Can you touch the
Elf on the Shelf? If your shelf has ever hosted an elf, your children likely already know the cardinal rule: No touching. But, accidents happen. In the event that a human hand accidentally grazes your family's beloved scout elf, you'll need to know what to do if your Elf on the Shelf is touched.
official Elf on the Shelf lore, a touched Scout Elf loses their magic. Learning this fact could leave your kids spiraling down an endless rabbit hole of unwanted outcomes — ending up on the naughty list and Christmas being cancelled being their chief concerns, according to my own kids. Basic Elf on the Shelf rules
The one major rule to remember about your Scout Elf is the one your kids are most likely to break: don’t touch it. Not by a finger, a toe, an elbow, or any other body part your curious kid decides is worth trying their luck.
Here’s a breakdown of the few basic Elf on the Shelf rules:
Don’t touch your elf or their magic will disappear. Talk to your elf, but know that they can’t talk back. Your elf reports to Santa nightly and can deliver letters to him. On Christmas Eve, your elf will return to the North Pole and stay there until next season.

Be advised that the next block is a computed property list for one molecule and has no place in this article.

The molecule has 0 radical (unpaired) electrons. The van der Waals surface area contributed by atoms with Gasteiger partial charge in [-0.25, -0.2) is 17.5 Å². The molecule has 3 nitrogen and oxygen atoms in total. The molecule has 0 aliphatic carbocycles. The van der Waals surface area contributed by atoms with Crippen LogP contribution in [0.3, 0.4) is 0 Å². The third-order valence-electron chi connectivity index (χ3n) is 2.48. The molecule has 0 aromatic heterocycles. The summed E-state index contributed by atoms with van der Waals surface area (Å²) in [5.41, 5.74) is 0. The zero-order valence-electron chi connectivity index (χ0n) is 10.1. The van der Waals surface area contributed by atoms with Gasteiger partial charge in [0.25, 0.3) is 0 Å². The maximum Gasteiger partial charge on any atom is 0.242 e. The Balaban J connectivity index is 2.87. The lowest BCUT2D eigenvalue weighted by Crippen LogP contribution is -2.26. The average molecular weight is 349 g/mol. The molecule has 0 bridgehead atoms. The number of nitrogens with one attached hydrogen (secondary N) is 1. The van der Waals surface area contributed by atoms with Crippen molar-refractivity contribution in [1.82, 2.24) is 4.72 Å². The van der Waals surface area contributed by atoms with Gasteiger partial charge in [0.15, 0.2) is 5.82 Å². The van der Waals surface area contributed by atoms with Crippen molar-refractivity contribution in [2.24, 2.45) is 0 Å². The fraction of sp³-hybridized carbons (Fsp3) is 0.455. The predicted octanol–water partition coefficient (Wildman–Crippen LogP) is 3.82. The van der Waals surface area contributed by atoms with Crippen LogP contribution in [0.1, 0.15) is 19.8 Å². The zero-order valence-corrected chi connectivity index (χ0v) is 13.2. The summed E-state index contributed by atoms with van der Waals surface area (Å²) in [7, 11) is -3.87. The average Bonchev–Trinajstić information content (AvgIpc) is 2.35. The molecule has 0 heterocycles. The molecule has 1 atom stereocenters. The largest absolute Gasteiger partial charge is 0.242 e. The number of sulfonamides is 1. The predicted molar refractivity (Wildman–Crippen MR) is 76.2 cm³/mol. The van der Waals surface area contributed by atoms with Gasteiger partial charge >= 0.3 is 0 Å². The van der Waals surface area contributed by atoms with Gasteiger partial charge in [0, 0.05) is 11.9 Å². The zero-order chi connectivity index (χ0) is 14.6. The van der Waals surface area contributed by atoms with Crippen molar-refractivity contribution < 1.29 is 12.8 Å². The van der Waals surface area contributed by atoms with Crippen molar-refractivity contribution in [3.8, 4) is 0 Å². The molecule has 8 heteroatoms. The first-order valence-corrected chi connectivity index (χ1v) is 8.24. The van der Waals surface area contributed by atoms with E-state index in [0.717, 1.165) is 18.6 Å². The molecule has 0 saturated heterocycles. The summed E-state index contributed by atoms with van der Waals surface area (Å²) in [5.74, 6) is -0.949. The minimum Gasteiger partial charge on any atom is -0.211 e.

If your little ones start down the path of no return after your elf is touched, have no fear. When the inevitable happens, there are several ways to handle the mishap. Some ideas are a bit more involved than others, but in the end, they all leave your family's elf with his or her magic restored. Your family's elf will be as good as new, able to report back to Santa, and your kids won't have to worry about getting any coal in their stocking.
1 Put your elf by the fireplace